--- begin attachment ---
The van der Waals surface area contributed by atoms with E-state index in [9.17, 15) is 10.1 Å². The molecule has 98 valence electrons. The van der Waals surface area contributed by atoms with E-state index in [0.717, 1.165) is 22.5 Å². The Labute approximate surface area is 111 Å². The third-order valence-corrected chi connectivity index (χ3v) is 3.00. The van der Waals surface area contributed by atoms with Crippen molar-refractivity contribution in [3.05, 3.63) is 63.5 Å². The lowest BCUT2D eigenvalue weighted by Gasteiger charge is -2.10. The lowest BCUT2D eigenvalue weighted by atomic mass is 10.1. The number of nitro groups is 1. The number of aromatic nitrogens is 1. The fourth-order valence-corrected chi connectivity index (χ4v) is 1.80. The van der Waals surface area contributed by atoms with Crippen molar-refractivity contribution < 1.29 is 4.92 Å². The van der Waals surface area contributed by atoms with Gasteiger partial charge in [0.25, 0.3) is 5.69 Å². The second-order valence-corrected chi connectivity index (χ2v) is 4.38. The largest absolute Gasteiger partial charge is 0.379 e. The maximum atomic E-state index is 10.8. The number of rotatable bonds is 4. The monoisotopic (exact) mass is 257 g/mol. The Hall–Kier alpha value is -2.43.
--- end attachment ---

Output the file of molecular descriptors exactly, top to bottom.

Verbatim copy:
The van der Waals surface area contributed by atoms with E-state index in [9.17, 15) is 10.1 Å². The molecule has 98 valence electrons. The van der Waals surface area contributed by atoms with E-state index in [0.717, 1.165) is 22.5 Å². The Labute approximate surface area is 111 Å². The third-order valence-corrected chi connectivity index (χ3v) is 3.00. The van der Waals surface area contributed by atoms with Crippen molar-refractivity contribution in [3.05, 3.63) is 63.5 Å². The lowest BCUT2D eigenvalue weighted by Gasteiger charge is -2.10. The lowest BCUT2D eigenvalue weighted by atomic mass is 10.1. The number of nitro groups is 1. The number of aromatic nitrogens is 1. The fourth-order valence-corrected chi connectivity index (χ4v) is 1.80. The van der Waals surface area contributed by atoms with Crippen molar-refractivity contribution < 1.29 is 4.92 Å². The van der Waals surface area contributed by atoms with Gasteiger partial charge in [0.25, 0.3) is 5.69 Å². The second-order valence-corrected chi connectivity index (χ2v) is 4.38. The largest absolute Gasteiger partial charge is 0.379 e. The maximum atomic E-state index is 10.8. The number of rotatable bonds is 4. The monoisotopic (exact) mass is 257 g/mol. The Hall–Kier alpha value is -2.43.